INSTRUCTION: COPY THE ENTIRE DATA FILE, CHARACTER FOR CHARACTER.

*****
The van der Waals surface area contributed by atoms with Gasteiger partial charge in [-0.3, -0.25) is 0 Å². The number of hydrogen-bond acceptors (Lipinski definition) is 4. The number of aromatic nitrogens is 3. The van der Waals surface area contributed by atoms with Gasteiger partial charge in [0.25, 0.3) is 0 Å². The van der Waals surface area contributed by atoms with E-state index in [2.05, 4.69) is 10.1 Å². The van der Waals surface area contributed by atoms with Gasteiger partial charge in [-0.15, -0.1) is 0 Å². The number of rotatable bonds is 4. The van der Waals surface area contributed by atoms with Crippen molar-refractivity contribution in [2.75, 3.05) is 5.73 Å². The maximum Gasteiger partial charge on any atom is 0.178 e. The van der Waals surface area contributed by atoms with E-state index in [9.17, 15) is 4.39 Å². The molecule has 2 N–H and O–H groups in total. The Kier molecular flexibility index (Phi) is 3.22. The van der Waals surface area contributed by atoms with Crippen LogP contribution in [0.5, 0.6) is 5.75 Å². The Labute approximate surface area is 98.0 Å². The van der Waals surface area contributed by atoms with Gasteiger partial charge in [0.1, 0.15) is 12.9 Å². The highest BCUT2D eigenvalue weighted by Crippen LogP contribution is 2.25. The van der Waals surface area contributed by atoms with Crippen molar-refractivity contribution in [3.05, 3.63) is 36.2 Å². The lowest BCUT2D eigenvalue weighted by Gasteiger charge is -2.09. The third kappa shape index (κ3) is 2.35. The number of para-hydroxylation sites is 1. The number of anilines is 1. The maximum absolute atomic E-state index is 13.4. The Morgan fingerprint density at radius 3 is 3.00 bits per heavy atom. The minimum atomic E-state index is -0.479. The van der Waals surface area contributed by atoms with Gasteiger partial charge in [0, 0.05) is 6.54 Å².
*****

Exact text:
The van der Waals surface area contributed by atoms with Gasteiger partial charge in [-0.3, -0.25) is 0 Å². The number of hydrogen-bond acceptors (Lipinski definition) is 4. The number of aromatic nitrogens is 3. The van der Waals surface area contributed by atoms with Gasteiger partial charge in [0.25, 0.3) is 0 Å². The van der Waals surface area contributed by atoms with E-state index in [2.05, 4.69) is 10.1 Å². The van der Waals surface area contributed by atoms with Gasteiger partial charge in [-0.15, -0.1) is 0 Å². The number of rotatable bonds is 4. The van der Waals surface area contributed by atoms with Crippen molar-refractivity contribution in [2.75, 3.05) is 5.73 Å². The maximum Gasteiger partial charge on any atom is 0.178 e. The van der Waals surface area contributed by atoms with E-state index in [9.17, 15) is 4.39 Å². The molecule has 2 N–H and O–H groups in total. The Kier molecular flexibility index (Phi) is 3.22. The van der Waals surface area contributed by atoms with Crippen LogP contribution in [0.5, 0.6) is 5.75 Å². The Labute approximate surface area is 98.0 Å². The van der Waals surface area contributed by atoms with Gasteiger partial charge in [0.1, 0.15) is 12.9 Å². The highest BCUT2D eigenvalue weighted by Crippen LogP contribution is 2.25. The van der Waals surface area contributed by atoms with Crippen molar-refractivity contribution in [3.05, 3.63) is 36.2 Å². The lowest BCUT2D eigenvalue weighted by Gasteiger charge is -2.09. The third kappa shape index (κ3) is 2.35. The number of para-hydroxylation sites is 1. The number of anilines is 1. The maximum absolute atomic E-state index is 13.4. The Morgan fingerprint density at radius 3 is 3.00 bits per heavy atom. The minimum atomic E-state index is -0.479. The van der Waals surface area contributed by atoms with Gasteiger partial charge in [0, 0.05) is 6.54 Å².